Dr. Catherine Nolin has spent more than 20 years doing migration research in Guatemala. In mid-January, she co-organized a field trip in the Maya-Achí region of Baja Verapaz that focused on Indigenous initiatives that are helping Achí culture and society recuperate.
Educating participants to life after genocide in the Maya-Achí region of Baja Verapaz in Guatemala was the focus of a field trip in mid-January organized by Dr. Catherine Nolin and Grahame Russell from the University of Northern British Columbia’s Geography Program.
“The specific focus was on local Indigenous initiatives that aim to recuperate Achí culture and society (after surviving genocide in the 1980s) through popular education and sustainable/traditional agriculture,” explained Dr. Nolin.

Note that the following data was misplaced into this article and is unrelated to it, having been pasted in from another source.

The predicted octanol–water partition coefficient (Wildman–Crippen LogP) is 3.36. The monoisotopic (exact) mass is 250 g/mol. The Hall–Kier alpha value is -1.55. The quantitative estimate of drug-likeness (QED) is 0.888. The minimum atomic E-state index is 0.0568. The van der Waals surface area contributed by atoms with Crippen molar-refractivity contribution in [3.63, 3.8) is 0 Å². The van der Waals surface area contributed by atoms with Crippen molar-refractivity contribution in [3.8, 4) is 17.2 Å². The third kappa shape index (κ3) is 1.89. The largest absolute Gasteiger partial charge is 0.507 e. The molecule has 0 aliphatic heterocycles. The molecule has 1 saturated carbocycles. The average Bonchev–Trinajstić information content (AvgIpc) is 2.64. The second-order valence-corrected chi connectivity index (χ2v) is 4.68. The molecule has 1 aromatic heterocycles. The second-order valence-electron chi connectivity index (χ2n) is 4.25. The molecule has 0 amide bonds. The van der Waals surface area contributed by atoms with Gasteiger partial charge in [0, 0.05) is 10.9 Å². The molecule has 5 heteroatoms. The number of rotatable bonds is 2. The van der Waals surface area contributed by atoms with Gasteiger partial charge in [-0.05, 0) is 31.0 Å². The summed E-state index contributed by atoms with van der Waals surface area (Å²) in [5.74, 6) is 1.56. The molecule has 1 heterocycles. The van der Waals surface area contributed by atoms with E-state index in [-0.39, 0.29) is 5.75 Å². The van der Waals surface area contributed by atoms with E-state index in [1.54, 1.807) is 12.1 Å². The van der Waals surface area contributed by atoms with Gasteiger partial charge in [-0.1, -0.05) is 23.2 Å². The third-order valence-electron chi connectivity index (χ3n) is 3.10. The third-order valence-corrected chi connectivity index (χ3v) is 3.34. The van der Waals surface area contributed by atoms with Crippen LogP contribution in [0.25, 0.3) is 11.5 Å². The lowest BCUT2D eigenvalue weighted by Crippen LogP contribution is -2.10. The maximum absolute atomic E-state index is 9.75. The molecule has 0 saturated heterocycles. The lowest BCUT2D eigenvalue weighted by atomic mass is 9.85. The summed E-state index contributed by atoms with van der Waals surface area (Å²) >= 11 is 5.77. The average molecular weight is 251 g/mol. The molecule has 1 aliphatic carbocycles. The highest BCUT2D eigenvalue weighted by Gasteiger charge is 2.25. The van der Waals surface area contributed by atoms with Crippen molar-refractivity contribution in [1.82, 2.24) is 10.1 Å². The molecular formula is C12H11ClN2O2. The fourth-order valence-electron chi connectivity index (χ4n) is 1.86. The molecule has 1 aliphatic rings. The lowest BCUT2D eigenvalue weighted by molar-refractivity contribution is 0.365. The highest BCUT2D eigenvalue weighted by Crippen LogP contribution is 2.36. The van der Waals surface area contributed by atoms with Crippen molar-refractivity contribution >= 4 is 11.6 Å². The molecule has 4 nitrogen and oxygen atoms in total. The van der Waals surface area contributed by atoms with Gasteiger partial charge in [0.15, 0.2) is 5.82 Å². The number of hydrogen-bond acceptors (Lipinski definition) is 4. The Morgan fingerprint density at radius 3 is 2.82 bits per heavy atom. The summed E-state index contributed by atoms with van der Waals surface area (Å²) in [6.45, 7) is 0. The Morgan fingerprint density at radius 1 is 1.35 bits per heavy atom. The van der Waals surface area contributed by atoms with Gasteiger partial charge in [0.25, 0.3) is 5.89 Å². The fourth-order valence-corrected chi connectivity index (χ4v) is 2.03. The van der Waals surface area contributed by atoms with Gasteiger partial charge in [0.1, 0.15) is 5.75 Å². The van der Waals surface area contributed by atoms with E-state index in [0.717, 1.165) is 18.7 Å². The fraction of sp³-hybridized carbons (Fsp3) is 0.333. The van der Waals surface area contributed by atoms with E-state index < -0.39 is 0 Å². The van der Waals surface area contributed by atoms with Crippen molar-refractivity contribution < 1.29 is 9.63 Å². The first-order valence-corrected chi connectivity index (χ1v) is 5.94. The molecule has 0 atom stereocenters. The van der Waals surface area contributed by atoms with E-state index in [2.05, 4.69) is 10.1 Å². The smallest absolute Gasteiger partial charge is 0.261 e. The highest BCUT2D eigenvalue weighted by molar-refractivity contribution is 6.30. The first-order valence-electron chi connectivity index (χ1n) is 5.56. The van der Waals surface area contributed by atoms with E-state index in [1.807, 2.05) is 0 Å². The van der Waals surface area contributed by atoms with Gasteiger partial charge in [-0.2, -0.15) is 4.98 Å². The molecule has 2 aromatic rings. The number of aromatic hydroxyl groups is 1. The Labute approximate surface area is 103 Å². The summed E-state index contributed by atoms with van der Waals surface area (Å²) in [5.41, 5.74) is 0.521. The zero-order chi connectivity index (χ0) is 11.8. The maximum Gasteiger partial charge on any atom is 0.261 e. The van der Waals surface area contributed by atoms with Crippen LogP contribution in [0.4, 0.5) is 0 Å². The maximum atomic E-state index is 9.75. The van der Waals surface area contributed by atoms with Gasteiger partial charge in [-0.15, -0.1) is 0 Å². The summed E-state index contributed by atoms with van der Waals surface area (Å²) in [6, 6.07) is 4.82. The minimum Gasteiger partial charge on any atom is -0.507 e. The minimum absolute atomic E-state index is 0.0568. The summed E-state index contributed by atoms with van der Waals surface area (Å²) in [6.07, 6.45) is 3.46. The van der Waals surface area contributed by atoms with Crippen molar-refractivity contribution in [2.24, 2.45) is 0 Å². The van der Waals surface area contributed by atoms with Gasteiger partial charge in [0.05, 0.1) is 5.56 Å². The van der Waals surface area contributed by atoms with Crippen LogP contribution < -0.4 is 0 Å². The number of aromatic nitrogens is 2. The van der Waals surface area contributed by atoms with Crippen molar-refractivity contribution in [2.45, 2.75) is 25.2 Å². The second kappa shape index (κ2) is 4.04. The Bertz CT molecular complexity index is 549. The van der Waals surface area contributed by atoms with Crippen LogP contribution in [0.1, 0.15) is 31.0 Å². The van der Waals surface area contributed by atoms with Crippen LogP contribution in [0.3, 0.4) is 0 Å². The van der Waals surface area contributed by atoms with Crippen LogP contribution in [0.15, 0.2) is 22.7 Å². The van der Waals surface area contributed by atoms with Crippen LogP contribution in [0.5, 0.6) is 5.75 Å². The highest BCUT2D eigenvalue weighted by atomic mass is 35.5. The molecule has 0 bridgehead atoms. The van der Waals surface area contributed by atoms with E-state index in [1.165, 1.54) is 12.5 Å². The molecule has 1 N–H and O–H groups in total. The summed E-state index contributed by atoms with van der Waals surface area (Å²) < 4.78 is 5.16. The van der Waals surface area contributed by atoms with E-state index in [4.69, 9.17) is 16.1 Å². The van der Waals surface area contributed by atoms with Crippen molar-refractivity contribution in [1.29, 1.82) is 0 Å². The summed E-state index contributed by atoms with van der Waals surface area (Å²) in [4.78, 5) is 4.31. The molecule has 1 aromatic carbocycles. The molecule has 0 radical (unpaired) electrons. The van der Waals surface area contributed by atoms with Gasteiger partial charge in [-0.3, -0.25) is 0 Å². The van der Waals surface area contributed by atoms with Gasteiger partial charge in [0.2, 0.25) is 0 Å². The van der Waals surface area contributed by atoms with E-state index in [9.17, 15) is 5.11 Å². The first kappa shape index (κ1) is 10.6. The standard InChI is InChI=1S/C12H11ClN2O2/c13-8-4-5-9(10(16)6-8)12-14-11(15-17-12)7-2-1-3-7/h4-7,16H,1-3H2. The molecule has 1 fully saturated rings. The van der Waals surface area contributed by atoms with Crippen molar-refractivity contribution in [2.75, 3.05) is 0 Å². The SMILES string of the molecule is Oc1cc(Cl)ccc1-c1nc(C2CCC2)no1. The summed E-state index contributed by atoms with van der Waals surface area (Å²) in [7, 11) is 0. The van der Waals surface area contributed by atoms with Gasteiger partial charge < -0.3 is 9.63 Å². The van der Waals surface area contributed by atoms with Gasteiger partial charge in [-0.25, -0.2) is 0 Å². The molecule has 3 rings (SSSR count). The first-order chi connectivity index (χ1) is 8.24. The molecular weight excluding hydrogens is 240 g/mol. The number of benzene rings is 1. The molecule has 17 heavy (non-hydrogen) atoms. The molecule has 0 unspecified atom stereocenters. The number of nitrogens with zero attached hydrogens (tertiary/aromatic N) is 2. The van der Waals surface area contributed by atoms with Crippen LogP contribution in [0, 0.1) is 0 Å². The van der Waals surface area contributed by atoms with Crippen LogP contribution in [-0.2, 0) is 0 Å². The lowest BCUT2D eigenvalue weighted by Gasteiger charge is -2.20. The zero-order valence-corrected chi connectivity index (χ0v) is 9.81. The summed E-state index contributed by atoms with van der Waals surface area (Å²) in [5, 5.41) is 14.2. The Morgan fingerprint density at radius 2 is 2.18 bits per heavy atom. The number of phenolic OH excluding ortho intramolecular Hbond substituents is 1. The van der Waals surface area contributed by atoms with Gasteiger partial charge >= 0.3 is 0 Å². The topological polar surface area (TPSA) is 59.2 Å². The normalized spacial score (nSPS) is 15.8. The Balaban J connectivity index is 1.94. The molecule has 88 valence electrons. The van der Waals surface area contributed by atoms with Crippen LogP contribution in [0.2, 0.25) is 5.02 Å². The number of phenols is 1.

The three-day field trip involved 13 geography professors and graduate students who attended the 50th Anniversary meeting of the Conference of Latin America Geography (CLAG) -- the premier scholarly organization for geographers engaged in research in Latin America.
The field trip was so successful that they are running another eight-day trip in mid-May for CLAG members titled: No End in Sight: Root Causes of Migration from Honduras and Guatemala.
Dr. Nolin is the vice-chair of CLAG. She organized a panel to reflect on her 20-plus years of migration research in Guatemala and delivered the conference’s keynote lecture titled: Documenting Violence in Guatemala: Insurgent Geographical Research for Change.
She and Russell of Rights Action (and UNBC Geography adjunct faculty member) organized the post-conference field trip, along with Nathan Einbinder, UNBC MA NRES-Geography 2010.